Nov 4, 2013

The Python Generation, the Inter-Generational Collusion and the Culture of Dependency

Italy's youth jobless rate rose to a historic high in September: 40.4%. "Finding a job in Italy is hard enough, but it's only part of the battle. Many, especially the young, can find work only on the black - employed in the shadow economy, without a contract or the rights that go with it" (Jobless young Italians face life on the black market, BBC).
Italy is the nation that crushes its young according to Bepper Severgnigni: "My son Antonio just turned 21 years old, and I’m worried. Not only is his generation of young Italians grappling with the longest economic slump in modern times, but they also have to deal with us, their fathers and mothers. I’ve taken to calling us the Generazione Pitone, the Python Generation. We refuse to give ground, and instead slither forward and ingest everything in our path. We have stamina. We are selfish. We have a soundtrack (that’s why Bruce Springsteen is still touring). And now that we’re getting old and retiring, we cost plenty... Old-age pensions swallow 14 percent of the country’s gross domestic product and 57 percent of all social spending. No other country in Europe spends so much on making its past comfortable". Read more here...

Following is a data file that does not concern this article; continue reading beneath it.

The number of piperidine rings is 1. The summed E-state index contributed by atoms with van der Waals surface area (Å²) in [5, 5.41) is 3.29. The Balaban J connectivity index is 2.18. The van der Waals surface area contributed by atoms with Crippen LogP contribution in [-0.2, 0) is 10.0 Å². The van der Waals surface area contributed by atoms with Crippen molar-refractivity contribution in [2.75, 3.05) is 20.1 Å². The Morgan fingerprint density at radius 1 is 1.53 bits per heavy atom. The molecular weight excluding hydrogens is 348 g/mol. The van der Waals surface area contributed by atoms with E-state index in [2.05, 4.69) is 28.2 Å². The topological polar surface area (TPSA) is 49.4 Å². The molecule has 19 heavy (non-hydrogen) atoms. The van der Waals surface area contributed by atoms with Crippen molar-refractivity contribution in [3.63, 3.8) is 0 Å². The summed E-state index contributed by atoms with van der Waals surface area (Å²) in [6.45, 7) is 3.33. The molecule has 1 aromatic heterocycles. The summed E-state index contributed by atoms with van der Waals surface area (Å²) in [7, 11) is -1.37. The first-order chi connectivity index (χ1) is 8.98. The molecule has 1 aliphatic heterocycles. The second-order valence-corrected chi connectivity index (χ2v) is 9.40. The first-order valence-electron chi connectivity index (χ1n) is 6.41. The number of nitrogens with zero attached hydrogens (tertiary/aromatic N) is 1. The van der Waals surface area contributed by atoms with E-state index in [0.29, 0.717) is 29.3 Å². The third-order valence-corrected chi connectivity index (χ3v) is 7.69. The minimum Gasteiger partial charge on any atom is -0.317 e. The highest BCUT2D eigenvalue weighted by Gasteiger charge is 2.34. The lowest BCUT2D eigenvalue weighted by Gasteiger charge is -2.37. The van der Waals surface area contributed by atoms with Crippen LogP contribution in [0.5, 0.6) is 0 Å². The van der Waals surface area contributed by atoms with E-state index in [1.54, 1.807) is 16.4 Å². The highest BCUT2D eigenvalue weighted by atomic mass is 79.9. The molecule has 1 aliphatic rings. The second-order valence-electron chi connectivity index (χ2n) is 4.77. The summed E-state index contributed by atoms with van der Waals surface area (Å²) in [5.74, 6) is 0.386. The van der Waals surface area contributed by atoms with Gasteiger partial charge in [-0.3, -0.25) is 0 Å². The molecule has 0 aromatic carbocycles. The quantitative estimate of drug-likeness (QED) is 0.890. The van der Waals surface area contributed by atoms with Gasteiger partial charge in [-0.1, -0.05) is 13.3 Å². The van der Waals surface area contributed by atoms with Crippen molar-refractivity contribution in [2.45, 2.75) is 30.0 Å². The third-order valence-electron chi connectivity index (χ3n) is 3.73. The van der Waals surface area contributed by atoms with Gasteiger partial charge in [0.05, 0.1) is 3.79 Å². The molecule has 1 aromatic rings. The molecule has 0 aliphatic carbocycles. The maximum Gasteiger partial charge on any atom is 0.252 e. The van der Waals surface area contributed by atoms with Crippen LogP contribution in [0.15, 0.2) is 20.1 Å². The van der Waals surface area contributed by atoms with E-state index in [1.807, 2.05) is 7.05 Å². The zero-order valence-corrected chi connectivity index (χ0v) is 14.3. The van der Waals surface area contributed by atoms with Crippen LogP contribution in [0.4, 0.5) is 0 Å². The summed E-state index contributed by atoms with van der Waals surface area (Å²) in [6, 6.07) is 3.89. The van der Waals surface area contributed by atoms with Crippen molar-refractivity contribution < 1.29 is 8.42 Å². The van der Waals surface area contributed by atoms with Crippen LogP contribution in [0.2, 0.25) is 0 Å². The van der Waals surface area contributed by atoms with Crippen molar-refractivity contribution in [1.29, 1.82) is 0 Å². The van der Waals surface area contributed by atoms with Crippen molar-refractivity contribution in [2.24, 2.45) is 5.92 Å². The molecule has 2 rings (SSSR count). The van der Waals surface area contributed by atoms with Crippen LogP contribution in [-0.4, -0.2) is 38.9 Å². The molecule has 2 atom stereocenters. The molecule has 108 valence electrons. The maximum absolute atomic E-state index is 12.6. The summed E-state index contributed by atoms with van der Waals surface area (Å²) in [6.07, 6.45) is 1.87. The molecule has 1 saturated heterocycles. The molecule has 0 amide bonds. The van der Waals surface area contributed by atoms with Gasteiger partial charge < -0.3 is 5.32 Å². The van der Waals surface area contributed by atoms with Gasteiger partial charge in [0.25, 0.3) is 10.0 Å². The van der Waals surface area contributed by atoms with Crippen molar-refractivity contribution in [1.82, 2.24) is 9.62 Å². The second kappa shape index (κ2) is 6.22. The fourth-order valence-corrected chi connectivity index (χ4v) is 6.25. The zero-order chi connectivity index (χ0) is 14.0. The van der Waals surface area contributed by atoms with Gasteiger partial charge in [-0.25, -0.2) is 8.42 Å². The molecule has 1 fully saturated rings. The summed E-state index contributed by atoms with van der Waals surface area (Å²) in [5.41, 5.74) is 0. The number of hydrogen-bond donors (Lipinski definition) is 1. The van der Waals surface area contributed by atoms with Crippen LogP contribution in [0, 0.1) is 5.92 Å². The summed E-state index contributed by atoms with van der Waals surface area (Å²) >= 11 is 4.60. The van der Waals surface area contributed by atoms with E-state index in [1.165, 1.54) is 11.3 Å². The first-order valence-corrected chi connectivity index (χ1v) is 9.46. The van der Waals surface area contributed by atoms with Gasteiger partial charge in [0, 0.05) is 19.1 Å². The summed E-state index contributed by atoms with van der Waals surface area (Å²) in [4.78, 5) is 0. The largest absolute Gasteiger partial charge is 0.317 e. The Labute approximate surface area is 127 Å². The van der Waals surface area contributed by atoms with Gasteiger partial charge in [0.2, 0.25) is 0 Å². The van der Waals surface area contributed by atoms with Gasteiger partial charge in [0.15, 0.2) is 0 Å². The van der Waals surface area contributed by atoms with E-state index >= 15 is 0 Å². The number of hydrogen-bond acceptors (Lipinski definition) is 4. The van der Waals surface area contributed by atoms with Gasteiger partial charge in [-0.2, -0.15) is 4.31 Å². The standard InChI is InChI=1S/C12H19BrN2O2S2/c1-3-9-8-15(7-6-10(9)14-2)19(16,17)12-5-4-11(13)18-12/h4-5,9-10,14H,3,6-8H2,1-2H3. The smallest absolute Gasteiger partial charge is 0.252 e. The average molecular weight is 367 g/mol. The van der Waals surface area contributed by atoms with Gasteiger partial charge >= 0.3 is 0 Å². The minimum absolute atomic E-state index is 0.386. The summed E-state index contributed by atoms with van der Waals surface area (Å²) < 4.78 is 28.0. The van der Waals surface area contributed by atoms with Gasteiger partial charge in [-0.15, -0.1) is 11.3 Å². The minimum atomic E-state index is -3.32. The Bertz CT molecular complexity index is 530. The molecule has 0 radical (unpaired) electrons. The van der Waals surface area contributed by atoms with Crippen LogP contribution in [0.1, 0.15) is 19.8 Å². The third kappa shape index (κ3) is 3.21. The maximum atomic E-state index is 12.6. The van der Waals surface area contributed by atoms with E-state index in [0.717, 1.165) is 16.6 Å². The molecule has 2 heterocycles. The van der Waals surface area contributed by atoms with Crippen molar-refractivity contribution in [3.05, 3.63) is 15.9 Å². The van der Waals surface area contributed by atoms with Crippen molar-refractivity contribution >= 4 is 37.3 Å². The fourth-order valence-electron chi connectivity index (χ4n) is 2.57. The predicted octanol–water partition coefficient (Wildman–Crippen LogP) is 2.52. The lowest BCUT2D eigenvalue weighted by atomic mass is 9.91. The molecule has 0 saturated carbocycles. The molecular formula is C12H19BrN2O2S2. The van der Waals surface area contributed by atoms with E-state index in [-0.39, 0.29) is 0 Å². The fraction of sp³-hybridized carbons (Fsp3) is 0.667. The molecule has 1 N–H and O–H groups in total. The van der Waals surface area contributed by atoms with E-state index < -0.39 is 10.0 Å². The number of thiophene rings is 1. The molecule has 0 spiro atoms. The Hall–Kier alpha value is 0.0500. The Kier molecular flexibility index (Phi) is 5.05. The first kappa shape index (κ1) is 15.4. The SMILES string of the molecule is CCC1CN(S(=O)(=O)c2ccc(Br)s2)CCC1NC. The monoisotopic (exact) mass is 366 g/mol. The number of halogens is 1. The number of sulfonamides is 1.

But the situation is even worse. I've interviewed 20 young people aged between 20 and 30 who live with their parents, reconstructing the life of each of them on the basis of the relations they have with their room and the objects in it. I then analysed 60 autobiographies by university students, comparing my interpretations with a vast psychological and anthropological literature, and the results of the most renowned studies on young people carried out by Italian sociologists. The picture that I pieced together of this generation “without fathers or teachers”, and of the related responsibilities of the previous generation, is far from encouraging.The young people-children and the adults-parents appear to build their identities within an authentic culture of dependency. Moving outwards from the family, this extends to the main sites of socialization (school and workplace above all), and ends up becoming an essential aspect of Italian culture, tout court. In conclusion, I proffer an ulterior original key to reading the relations between young people and adults: inter-generational collusion.